A portmanteau word of “ja” and ”nein”
“Did you watch the match of the German national team yesterday?” – “Jein. I left the TV on. But my Tinder date came to visit, so I didn’t catch that much of it.” Of course, in English you also have the option to answer a question with “Yes and No.” But we Germans are once again guided by the idea of efficiency here, so we pack the same level of ambivalence into just one tiny word.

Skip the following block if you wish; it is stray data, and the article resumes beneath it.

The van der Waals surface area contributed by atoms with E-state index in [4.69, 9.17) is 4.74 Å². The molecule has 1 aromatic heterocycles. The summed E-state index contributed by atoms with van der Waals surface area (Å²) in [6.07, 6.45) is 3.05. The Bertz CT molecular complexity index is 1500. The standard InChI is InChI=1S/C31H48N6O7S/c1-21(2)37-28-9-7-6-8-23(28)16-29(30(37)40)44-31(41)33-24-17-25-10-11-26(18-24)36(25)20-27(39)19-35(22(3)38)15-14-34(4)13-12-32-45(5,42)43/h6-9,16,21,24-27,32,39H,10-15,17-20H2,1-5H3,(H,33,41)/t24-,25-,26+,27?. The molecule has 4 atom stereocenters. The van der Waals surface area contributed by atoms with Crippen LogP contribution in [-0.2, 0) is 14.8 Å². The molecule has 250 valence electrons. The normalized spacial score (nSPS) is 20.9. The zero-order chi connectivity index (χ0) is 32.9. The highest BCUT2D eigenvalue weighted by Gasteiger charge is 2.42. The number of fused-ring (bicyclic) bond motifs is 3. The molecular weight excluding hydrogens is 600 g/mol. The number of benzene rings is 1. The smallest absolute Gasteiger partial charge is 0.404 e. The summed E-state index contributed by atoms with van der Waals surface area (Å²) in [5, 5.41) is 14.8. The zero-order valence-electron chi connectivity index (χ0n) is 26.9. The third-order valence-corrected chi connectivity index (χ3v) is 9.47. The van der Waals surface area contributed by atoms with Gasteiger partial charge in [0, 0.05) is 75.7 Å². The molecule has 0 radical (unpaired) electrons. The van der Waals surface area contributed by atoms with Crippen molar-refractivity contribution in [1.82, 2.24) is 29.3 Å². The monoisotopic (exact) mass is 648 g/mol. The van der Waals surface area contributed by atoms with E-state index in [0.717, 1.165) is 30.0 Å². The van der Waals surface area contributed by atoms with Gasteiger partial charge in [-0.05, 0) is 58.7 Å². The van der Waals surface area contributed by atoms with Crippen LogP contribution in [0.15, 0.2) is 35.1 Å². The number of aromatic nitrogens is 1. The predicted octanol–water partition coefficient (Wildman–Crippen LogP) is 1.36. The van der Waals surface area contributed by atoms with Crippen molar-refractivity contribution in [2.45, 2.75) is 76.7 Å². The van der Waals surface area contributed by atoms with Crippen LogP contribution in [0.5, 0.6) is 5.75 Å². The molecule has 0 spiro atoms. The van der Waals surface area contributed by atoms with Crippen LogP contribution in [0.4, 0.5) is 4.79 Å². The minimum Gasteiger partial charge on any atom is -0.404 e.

The word Jein reached its career peak in the spring of 1996, when the German rap trio “Fettes Brot” (“fat bread”) released their Top 10 hit with this very title. The song is about an affair with the partner of one’s best buddy. A delightful use case for this nice little term, because here it perfectly describes the dichotomy between rational reason and… let’s say, dumbass horniness.
Moreover, the word is often used in order to imply that something will only happen under a special condition. For example: “Would you like to spend the evening at my place” – “Jein. Generally, yes. But not if you are going to be an unromantic chump again and watch soccer on the side.”